Colorado Rockies Offseason Outlook: What Will The Mile High Boys Do To Keep Up With Arizona & Los Angeles?

The Rockies made their triumphant return to the postseason, but bowed out after dropping the Wild Card play-in game. Overcoming the Dodgers in the NL West will be a tall order, and the Rox face several roster questions.

Guaranteed Contracts

  • Ian Desmond, 1B/OF: $62MM through 2021 (includes buyout of club option for 2022)
  • Nolan Arenado, 3B: $17.75MM through 2018 (also controllable via arbitration in 2019)
  • Mike Dunn, RP: $15MM through 2019 (includes buyout of club option for 2020)
  • Gerardo Parra, OF: $10MM through 2018
  • Adam Ottavino, RP: $7MM through 2018

Options

Arbitration-Eligible Players (service time in parentheses; projections via MLBTR & Matt Swartz)

Free Agents

[Colorado Rockies Depth ChartColorado Rockies Payroll]

There are some needs here, but also some resources. Colorado’s payroll has ramped up rather noticeably in the past three seasons, going from $97MM to $112MM and then up to $127MM. As things stand, the team’s 2018 guarantees plus anticipated arb costs add up to about $90MM. Thus, even if there’s no further boost — that’s still unclear — GM Jeff Bridich could have nearly $40MM of open payroll to play around with.

Where, then, do the needs lie? The most noticeable hole, perhaps, is at the back of the bullpen. Greg Holland proved a worthwhile free agent acquisition last winter, though incentives drove his one-year cost up to a healthy $15MM (from an initial $6MM salary). He gave up the chance at another $15MM payday and is expected to decline a $17.4MM qualifying offer, preferring instead to return to free agency. With live-armed lefty Jake McGee and midseason acquisition Pat Neshek also reaching the open market, the Rox will lose a large portion of the their late-inning firepower.

Colorado could pursue some or all of its own free agents, and perhaps it’s reasonable to anticipate that to a point. It certainly seems that both Holland and the team are fond of one another, but he’s going to cost a bundle and comes with all the risks one might imagine would accompany a soon-to-be 32-year-old reliever that recently underwent elbow surgery. The Rockies have a few power arms on hand, including Adam Ottavino and youngsters such as Carlos Estevez, but it’s difficult to imagine any being entrusted with the ninth inning. If Holland can’t be had, then, it’s possible to imagine Bridich checking into the trade market or shopping from among a variety of late-inning arms. Some free-agent hurlers have significant closing experience, such as Addison Reedand Steve Cishek, while others have arguably shown enough to deserve such an opportunity. Among the interesting names on the market are the veteran control artist Neshek, former Rockies hurler Juan Nicasio, and Brandon Morrow. Even if the club lands a big closer, it could consider those and other options as it seeks additional setup options. The team has two southpaws with Mike Dunn and Chris Rusin, but another righty late-inning arm would be welcome.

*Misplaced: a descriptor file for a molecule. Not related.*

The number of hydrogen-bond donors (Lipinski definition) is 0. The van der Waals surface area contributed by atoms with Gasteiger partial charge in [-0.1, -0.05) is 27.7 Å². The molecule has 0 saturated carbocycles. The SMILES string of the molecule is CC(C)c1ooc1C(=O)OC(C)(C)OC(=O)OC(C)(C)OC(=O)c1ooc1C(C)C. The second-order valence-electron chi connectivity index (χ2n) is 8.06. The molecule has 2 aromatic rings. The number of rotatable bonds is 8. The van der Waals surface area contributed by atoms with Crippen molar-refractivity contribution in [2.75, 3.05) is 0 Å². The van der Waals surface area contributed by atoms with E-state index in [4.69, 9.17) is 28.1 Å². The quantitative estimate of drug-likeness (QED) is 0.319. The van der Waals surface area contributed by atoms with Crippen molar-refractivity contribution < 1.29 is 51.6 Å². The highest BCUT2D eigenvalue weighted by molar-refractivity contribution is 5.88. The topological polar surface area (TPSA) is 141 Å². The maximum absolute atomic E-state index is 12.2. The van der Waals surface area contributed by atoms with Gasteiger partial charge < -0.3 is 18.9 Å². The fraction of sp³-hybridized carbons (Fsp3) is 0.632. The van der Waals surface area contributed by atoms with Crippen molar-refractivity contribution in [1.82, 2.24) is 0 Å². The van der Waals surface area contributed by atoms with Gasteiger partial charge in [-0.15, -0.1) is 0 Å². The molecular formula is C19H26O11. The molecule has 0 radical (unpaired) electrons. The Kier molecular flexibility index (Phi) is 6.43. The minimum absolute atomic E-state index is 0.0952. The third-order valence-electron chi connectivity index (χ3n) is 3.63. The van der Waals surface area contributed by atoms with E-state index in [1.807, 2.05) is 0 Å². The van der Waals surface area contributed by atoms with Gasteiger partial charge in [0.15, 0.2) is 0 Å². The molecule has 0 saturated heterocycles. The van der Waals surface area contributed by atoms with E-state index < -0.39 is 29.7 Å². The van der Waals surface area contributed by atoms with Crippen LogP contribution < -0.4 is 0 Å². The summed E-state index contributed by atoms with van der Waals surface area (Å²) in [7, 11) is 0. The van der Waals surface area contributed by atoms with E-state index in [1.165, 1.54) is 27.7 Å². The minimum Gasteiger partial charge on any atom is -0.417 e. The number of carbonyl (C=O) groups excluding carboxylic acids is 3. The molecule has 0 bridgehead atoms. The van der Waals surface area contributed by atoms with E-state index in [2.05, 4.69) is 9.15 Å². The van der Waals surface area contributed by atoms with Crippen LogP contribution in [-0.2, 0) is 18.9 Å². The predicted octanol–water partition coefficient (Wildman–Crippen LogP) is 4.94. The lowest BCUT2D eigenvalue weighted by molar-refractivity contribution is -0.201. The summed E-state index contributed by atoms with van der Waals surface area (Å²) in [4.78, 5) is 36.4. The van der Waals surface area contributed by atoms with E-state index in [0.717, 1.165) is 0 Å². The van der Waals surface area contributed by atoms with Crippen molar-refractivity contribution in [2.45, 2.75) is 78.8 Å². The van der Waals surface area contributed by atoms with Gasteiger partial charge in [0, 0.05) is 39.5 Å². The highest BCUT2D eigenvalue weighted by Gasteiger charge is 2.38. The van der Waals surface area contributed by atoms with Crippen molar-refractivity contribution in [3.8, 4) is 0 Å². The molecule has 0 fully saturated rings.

The fact that there are some openings shouldn’t be read as a suggestion that the pitching staff isn’t in a good place. In fact, the rotation looks solid enough that it could distribute some spare arms to the ’pen if the team enjoys good health fortune. Though Tyler Chatwood is on his way out, the Rockies have compiled a group of solid hurlers behind staff ace Jon GrayGerman Marquez and Kyle Freeland, and Chad Bettis are all but certainties for rotation spots so long as they are healthy. Antonio Senzatela and Jeff Hoffman faded late, while Tyler Anderson struggled early and closed strong, but all three could compete for the final job out of camp. Those that fall shy will bolster the relief corps or remains stretched out at Triple-A for depth. It’s conceivable that the Rockies could add another veteran pitcher to this mix, but hardly necessary; it’s more likely, perhaps, that the club will sign a swingman type for the pen and/or add a veteran or two on low-commitment minors deals.

One way to squeeze value out of an existing pitching staff is to improve the catching situation, and that figures to be an area of focus for Colorado. Tony Wolters slid offensively last year, while Tom Murphy struggled through an injury-limited campaign. Mid-season acquisition Jonathan Lucroy shored things up once he arrived and looks to be a strong candidate for a return. Lucroy is already 31 years of age and comes with some questions after lagging at the plate and in the framing department in the first half of 2017. But he has been one of the game’s best receivers for some time now and rebounded upon his arrival in Colorado. Now, he’s a known quantity who would fill a clear need. Other open-market options include Alex Avila and Welington Castillo.